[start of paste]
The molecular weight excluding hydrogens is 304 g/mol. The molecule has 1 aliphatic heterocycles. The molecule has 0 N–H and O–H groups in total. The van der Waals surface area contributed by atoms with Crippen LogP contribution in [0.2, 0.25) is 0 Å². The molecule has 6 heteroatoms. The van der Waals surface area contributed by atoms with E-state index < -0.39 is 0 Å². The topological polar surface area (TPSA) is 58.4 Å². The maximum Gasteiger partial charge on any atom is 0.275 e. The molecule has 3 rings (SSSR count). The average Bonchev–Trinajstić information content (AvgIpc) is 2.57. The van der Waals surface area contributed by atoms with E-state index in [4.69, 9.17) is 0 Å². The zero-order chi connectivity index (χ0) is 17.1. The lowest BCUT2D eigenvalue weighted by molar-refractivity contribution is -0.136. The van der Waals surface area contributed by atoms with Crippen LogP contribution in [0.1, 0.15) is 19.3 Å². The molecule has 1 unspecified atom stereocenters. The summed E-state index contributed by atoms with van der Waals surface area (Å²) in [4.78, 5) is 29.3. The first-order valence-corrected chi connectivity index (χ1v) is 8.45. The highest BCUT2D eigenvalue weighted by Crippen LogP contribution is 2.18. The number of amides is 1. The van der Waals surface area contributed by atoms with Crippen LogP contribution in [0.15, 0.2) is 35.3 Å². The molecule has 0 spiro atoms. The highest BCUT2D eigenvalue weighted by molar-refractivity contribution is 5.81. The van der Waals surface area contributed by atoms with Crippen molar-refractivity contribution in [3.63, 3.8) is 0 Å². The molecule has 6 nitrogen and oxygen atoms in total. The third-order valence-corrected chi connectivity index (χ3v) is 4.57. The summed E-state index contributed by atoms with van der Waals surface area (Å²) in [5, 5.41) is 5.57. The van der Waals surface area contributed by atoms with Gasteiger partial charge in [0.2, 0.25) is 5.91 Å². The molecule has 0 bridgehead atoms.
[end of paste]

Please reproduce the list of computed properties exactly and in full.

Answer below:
The molecular weight excluding hydrogens is 304 g/mol. The molecule has 1 aliphatic heterocycles. The molecule has 0 N–H and O–H groups in total. The van der Waals surface area contributed by atoms with Crippen LogP contribution in [0.2, 0.25) is 0 Å². The molecule has 6 heteroatoms. The van der Waals surface area contributed by atoms with E-state index < -0.39 is 0 Å². The topological polar surface area (TPSA) is 58.4 Å². The maximum Gasteiger partial charge on any atom is 0.275 e. The molecule has 3 rings (SSSR count). The average Bonchev–Trinajstić information content (AvgIpc) is 2.57. The van der Waals surface area contributed by atoms with E-state index in [4.69, 9.17) is 0 Å². The zero-order chi connectivity index (χ0) is 17.1. The lowest BCUT2D eigenvalue weighted by molar-refractivity contribution is -0.136. The van der Waals surface area contributed by atoms with Crippen LogP contribution in [0.1, 0.15) is 19.3 Å². The molecule has 1 unspecified atom stereocenters. The summed E-state index contributed by atoms with van der Waals surface area (Å²) in [4.78, 5) is 29.3. The first-order valence-corrected chi connectivity index (χ1v) is 8.45. The highest BCUT2D eigenvalue weighted by Crippen LogP contribution is 2.18. The number of amides is 1. The van der Waals surface area contributed by atoms with Crippen LogP contribution in [0.15, 0.2) is 35.3 Å². The molecule has 0 spiro atoms. The highest BCUT2D eigenvalue weighted by molar-refractivity contribution is 5.81. The van der Waals surface area contributed by atoms with Crippen molar-refractivity contribution in [3.63, 3.8) is 0 Å². The molecule has 6 nitrogen and oxygen atoms in total. The third-order valence-corrected chi connectivity index (χ3v) is 4.57. The summed E-state index contributed by atoms with van der Waals surface area (Å²) in [5, 5.41) is 5.57. The van der Waals surface area contributed by atoms with Gasteiger partial charge in [0.2, 0.25) is 5.91 Å². The molecule has 0 bridgehead atoms.